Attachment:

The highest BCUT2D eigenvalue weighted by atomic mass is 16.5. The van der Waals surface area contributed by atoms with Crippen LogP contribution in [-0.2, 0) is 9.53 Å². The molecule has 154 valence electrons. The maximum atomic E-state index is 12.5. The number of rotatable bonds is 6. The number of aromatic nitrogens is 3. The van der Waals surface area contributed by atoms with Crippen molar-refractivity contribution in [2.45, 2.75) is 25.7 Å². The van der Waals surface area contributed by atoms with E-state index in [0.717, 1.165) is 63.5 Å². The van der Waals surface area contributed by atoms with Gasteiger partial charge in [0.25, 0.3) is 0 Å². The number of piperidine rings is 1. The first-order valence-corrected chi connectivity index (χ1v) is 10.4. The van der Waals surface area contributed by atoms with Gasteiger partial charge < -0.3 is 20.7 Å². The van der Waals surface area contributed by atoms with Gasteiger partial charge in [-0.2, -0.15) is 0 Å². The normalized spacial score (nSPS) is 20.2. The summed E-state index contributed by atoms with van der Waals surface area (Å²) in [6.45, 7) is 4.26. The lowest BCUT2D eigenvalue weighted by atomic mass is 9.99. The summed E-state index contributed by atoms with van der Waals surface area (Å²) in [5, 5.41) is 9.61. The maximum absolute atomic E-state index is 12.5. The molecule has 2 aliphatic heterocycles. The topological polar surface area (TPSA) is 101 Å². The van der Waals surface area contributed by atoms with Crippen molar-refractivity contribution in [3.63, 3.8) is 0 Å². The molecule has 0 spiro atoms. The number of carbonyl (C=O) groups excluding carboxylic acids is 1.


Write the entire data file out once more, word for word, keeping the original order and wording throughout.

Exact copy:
The highest BCUT2D eigenvalue weighted by atomic mass is 16.5. The van der Waals surface area contributed by atoms with Crippen LogP contribution in [-0.2, 0) is 9.53 Å². The molecule has 154 valence electrons. The maximum atomic E-state index is 12.5. The number of rotatable bonds is 6. The number of aromatic nitrogens is 3. The van der Waals surface area contributed by atoms with Crippen molar-refractivity contribution in [2.45, 2.75) is 25.7 Å². The van der Waals surface area contributed by atoms with E-state index in [0.717, 1.165) is 63.5 Å². The van der Waals surface area contributed by atoms with Gasteiger partial charge in [0.25, 0.3) is 0 Å². The number of piperidine rings is 1. The first-order valence-corrected chi connectivity index (χ1v) is 10.4. The van der Waals surface area contributed by atoms with Gasteiger partial charge < -0.3 is 20.7 Å². The van der Waals surface area contributed by atoms with Gasteiger partial charge in [-0.2, -0.15) is 0 Å². The normalized spacial score (nSPS) is 20.2. The summed E-state index contributed by atoms with van der Waals surface area (Å²) in [6.45, 7) is 4.26. The lowest BCUT2D eigenvalue weighted by atomic mass is 9.99. The summed E-state index contributed by atoms with van der Waals surface area (Å²) in [5, 5.41) is 9.61. The maximum absolute atomic E-state index is 12.5. The molecule has 2 aliphatic heterocycles. The topological polar surface area (TPSA) is 101 Å². The van der Waals surface area contributed by atoms with Crippen molar-refractivity contribution in [3.63, 3.8) is 0 Å². The molecule has 0 spiro atoms. The number of carbonyl (C=O) groups excluding carboxylic acids is 1.